One Perfect Day on Bainbridge Island

I’m a little embarrassed to admit the number of times I’ve watched Dr. Derek Shepherd sail into Seattle at sunrise, arms slung over the ferry rail, the weight of the world etched into his jaw. Christina and Meredith each have “their person,” and Grey’s Anatomy is definitely my show! Recreating this iconic Grey’s scene (albeit minus McDreamy, unfortunately) was one of the highlights of my first solo trip to the Emerald City. Fast forward five years, and I’m still enamored of Seattle’s ferries. It was a thrill to experience the ride through the kids’ eyes after a lovely day spent on Bainbridge Island–a day which turned out to be one of our trip favorites!  

Streamliner Diner

We initially intended to hit Bainbridge Island following an overnight camping stint at Dungeness Spit on the Olympic Peninsula. However, plans shifted, and with rainstorms forecast for the rest of the week, we instead found alternate lodging in Federal Way and drove an hour and a half to Bainbridge. Online reviews steered us toward Streamliner Diner for breakfast, and I can happily confirm the fabulous reviews we’d read were well-deserved. A stainless steel diner with funky, retro decor, Streamliner Diner delivers tasty fare and generous portion sizes at moderate prices. Of particular note were the delicious omelettes–sausage and pesto, as well as a caramelized onion, spinach, bacon, brie variety–and homemade pear turmeric muffins. Hash browns were crisped to perfection; the coffee: full-bodied and strong. After two weeks of grab-and-go trail breakfasts, we gorged ourselves silly.

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Sausage and pesto omelette, pear and turmeric muffin
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This little guy put away that entire steak, 2 eggs, hashbrowns, and a biscuit!
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Hashbrown perfection
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Shampooed hair after a week felt like a minor miracle!
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Streamliner Diner, Bainbridge Island

Waterfront Trail

Bainbridge is the kind of town that begs to be explored by foot, and two-mile Waterfront Trail provided the perfect antidote to our gluttony. A scenic and peaceful stroll through the harbor, marina, and surrounding neighborhoods, the Waterfront Trail’s western loop intersects many of Bainbridge’s main attractions. We watched rowers row, picked berries off straggly bushes past their prime, shaded our eyes from the sunlight gleaming across the water. With no set schedule and no reason to hurry, we lingered on the docks, watching kayakers paddle their way across the marina. If Seattle is a city on the pulse, then Bainbridge dallies to a dreamier beat. Strolling through town feels like vacation. Locals smile and chat up day trippers; one local boater recognized us–or more likely, the horrifying amount we’d just consumed at Streamliner Diner. “Walking off that huge breakfast you just ate?” he asked with a wink. Eventually, Waterfront Trail wound inland toward Eagle Harbor Waterfront Park, where we spent the better part of an hour playing American Ninja Warrior on playground equipment. The swings beckoned, and we were hard-pressed to find a toddler having more fun than our teen and pre-teen (and mama!) on those swings that day.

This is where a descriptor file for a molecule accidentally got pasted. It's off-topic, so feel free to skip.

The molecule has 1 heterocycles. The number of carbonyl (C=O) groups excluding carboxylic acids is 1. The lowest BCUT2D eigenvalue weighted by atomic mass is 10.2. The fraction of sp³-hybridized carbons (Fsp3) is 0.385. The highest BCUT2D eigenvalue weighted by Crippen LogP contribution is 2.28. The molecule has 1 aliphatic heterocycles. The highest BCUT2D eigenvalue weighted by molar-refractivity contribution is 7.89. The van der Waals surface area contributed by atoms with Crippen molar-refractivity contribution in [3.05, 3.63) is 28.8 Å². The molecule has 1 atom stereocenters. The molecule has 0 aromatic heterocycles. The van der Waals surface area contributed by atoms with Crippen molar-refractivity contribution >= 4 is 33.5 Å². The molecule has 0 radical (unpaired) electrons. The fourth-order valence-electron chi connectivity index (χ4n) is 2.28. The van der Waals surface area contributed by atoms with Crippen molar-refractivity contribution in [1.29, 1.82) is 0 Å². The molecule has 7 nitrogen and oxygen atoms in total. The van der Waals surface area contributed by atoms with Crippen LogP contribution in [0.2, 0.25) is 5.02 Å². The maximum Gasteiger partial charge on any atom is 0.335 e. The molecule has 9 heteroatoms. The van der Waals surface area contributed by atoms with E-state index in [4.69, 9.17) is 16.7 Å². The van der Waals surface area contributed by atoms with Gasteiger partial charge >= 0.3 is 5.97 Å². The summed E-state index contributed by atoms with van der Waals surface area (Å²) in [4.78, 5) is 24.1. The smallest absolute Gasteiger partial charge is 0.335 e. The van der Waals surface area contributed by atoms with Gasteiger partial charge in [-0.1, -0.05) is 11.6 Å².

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Blue skies and plenty of sunshine made the Waterfront Trail one of our favorite walks
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Eagle Harbor Waterfront Park swingset

Bainbridge Island Historical Museum

Our walk led us to Bainbridge Island Historical Museum, a converted schoolhouse and island gem dedicated to the preservation of Bainbridge’s rich, diverse history. Don’t let its small size fool you–admission is not free, but the museum is well worth the $10 per family fee. We were lucky to receive a guided tour from our docent, who was both knowledgeable and gifted at bringing history to life. From the history of the Suquamish tribe to the role of sawmills on the island to an award-winning exhibition of the Japanese-American internment during World War II, we found ourselves immersed in the museum’s interactive displays and videos. We were particularly interested to learn the fate of island JA families who were evacuated to internment camps following President Roosevelt’s decree. As an American citizen living in Hawaii, my mother-in-law lost her family, home, and livelihood; her father and sisters were deported while she and her mother were relocated to Tule Lake Camp, a place as foreign to her as Japan. Like other internees, her story is one of struggle, endurance, and triumph–one that I did not fully appreciate until viewing Ansel Adams’s Manzanar collection. Calling it his life’s most important work, Adams set out to capture the internees’ indomitable spirit and determination to thrive in spite of public mistrust and government injustice. Without a doubt, the war was a time of suffering for many Americans; the museum’s commitment to representing diverse perspectives gives us hope that we are not destined to repeat the mistakes of history.